I'm sure I can't expect to do better than the APA or the NHA, but here's my best shot . . . (1) thinking is characterized by cognitive distortions in the form of strongly developed defense mechanisms in which the individual fails to recognize the negative impact to them from their own actions and behaviors (more on this next time), (2) excessive use of out and out dishonesty and subterfuge, (3) actions and interactions frequently tied to secondary gains (i.e., attention seeking behavior), (4) excessive emotional reactions, and (5) apparent lack of substantive empathy (but superficial empathy may be expressed).  These personality disorders, besides having some common characteristics, are conceptually tied because there is a fair degree of co-morbidity.  In other words, it is not uncommon to find someone, for example, who has a combination of narcissistic and anti-social traits.  And this holds true for all four Cluster B disorders.

In this cluster, we have Anti-Social Personality Disorder.  This is very broadly defined disorder that accurately describes just about anyone who has found themselves up against the criminal justice system more than once.  It is more widely known by the older term of psychopathic personality.  It's characteristics include lack of empathy, lack of stress reaction to violence, dishonesty, disregard for the safety of self and others (but, especially others), lack of remorse, impulsivity, consistent irresponsibility, etc.  One point I would like to emphasize is that anti-social types often fail to plan or think ahead.  This, of course, is tied to impulsive behaviors, lack of ability to get one's needs met through normative behaviors (e.g., holding a job and budgeting your money to pay rent), and lack of concern about consequences (because cognitively the individual is trapped in the moment, they seem blithely unaware that tomorrow is going to happen).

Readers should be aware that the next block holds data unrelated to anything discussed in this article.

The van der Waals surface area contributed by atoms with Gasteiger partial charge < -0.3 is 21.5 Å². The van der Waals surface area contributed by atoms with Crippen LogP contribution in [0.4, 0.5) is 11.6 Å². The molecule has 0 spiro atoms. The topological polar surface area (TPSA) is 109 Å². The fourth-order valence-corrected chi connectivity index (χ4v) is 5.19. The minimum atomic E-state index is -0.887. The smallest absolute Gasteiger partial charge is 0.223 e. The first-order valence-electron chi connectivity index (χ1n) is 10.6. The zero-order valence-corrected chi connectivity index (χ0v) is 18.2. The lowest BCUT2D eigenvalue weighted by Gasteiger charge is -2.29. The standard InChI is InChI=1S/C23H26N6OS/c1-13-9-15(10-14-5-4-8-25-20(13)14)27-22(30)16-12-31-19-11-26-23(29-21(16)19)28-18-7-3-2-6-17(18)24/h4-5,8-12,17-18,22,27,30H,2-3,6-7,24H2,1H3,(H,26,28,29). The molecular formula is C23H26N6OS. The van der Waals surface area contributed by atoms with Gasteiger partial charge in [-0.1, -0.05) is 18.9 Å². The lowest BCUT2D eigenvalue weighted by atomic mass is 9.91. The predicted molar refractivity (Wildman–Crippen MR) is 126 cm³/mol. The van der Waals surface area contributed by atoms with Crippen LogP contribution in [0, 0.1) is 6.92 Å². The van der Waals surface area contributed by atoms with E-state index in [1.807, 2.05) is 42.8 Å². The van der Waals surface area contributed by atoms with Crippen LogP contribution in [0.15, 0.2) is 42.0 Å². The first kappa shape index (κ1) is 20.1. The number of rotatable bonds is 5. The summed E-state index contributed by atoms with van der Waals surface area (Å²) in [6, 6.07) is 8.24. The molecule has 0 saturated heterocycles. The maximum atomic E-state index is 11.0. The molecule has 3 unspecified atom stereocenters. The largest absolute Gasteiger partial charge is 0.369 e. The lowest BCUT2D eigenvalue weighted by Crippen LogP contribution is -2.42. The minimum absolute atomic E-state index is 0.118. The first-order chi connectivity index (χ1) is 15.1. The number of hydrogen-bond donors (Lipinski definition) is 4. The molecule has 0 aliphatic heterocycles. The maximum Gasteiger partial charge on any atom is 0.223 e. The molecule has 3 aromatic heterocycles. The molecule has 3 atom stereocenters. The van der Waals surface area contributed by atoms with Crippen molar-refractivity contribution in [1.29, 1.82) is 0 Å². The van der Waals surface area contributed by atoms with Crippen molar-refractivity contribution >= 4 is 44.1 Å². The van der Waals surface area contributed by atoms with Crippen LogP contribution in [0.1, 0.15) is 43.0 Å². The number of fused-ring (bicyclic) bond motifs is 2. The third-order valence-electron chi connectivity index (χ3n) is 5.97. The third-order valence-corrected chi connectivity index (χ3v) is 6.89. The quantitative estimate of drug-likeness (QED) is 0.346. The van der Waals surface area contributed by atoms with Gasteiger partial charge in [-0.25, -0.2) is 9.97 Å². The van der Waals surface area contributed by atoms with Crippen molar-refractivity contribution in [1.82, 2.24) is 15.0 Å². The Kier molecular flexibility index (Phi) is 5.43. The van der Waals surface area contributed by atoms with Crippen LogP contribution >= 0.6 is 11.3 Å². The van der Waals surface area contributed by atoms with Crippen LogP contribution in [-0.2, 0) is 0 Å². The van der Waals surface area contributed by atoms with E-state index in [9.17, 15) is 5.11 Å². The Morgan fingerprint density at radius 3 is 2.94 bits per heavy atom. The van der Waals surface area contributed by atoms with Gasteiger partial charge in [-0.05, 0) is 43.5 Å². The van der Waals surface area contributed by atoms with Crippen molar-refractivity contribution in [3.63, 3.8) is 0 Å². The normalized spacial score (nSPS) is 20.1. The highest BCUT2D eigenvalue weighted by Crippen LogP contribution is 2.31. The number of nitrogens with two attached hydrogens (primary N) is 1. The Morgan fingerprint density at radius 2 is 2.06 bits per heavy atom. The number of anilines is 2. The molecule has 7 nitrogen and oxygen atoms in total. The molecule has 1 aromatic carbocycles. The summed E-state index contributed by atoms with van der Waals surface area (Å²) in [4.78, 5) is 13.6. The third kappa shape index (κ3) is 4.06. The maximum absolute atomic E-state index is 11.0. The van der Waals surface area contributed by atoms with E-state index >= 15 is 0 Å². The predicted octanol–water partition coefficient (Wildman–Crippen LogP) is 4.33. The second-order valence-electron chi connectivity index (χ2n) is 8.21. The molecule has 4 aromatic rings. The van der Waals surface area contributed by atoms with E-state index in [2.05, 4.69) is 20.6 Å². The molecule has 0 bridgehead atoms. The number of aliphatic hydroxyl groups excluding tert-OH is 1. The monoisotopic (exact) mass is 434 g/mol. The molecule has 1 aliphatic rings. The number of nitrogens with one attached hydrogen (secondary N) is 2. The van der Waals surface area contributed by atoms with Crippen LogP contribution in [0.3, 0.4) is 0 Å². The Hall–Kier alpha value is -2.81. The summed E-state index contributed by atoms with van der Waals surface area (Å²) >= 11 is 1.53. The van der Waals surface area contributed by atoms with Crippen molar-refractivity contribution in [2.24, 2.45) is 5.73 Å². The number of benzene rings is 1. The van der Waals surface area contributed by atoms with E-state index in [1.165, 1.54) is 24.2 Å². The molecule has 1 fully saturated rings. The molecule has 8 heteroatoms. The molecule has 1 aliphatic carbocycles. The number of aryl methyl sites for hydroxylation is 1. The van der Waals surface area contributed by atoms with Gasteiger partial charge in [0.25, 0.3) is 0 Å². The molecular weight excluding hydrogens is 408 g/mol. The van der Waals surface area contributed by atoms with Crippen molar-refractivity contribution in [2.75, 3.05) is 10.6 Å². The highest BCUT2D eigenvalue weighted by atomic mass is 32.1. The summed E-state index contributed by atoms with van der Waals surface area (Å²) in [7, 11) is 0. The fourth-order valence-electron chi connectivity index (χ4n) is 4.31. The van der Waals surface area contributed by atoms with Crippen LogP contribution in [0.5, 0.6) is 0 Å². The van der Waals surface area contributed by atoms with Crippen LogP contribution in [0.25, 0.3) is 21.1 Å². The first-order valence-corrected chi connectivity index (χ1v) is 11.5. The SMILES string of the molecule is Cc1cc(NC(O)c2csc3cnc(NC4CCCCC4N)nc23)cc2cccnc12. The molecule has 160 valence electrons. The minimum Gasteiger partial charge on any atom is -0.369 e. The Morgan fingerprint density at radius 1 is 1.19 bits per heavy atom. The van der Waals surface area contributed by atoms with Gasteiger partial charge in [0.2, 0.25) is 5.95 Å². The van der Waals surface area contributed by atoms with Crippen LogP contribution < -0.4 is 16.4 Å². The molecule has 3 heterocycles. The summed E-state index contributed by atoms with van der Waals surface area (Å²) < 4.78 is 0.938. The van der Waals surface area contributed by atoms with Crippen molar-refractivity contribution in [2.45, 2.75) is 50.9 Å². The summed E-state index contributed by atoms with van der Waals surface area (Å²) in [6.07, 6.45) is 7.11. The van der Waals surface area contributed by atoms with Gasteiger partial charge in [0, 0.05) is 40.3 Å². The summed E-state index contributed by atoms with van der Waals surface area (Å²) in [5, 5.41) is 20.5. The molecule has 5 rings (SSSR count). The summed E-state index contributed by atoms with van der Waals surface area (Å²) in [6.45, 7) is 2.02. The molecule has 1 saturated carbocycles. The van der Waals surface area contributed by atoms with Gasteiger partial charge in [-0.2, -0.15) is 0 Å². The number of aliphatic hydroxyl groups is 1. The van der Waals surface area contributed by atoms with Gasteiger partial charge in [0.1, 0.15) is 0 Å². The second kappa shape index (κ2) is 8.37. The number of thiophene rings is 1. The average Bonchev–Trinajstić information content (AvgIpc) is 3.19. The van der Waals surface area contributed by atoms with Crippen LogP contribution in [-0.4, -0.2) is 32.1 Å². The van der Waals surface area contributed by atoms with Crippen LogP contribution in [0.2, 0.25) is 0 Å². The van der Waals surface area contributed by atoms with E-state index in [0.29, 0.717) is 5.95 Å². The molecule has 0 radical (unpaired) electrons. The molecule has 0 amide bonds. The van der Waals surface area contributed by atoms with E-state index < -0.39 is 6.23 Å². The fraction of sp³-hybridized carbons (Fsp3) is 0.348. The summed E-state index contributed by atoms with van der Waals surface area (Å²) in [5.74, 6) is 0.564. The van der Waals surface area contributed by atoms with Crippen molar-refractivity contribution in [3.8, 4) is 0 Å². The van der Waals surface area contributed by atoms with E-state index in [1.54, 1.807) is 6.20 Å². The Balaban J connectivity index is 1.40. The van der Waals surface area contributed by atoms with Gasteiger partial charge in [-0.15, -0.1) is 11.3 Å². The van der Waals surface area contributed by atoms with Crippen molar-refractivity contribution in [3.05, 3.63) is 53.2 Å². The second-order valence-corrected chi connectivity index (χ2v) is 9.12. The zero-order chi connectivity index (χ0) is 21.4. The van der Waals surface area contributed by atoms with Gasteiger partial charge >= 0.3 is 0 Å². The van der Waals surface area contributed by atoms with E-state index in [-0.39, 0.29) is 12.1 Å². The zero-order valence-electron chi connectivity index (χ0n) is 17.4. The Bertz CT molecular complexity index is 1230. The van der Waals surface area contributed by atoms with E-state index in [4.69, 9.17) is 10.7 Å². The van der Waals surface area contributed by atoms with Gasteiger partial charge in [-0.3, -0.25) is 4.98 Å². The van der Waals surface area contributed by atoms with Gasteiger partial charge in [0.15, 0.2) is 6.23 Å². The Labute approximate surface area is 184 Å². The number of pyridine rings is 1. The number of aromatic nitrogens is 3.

Then there is Borderline Personality Disorder.  This is the most difficult to understand and relate to, but we see this pattern of behavior quite frequently in the mental health system.  With this personality profile, you often see intense emotional reactions, misunderstandings, the individual frequently attributes negative motivations to others, self harm behaviors (e.g., cutting), suicidal gestures, suicide attempts, intense anger (but often masked), and highly unstable relationships.  Being in any kind of relationship with such an individual can be very difficult due to the constant manipulation and polar emotional swings between clinging and anger.

Histrionic Personality Disorder is the least often diagnosed of this cluster.  Many clinicians and researchers have questioned the validity of this diagnosis, but I think it is more accurate to say it is an anachronism in the sense that it is an idiom of emotional distress that was common in the cultural context of the past but is much less common now.  To give you a sense of the flavor, criteria include (1) Is uncomfortable in situations in which he or she is not the center of attention, (2) . . . inappropriate sexually seductive or provocative behavior, (4) . . . uses physical appearance to draw attention to self, (6) shows self-dramatization, theatricality, and exaggerated expression of emotion.  Et cetera.

And, lastly, we have Narcissistic Personality Disorder.  It's been splashed all over the news, of late.  Most people already have a sense of what narcissism is, but that concept is not necessarily the same as the personality disorder.  Anyway, I'll save this one for a later, dedicated, blog post.

In our next installment we'll try to get a grip on those pesky Cluster B cognitive distortions that are so damn crazy making.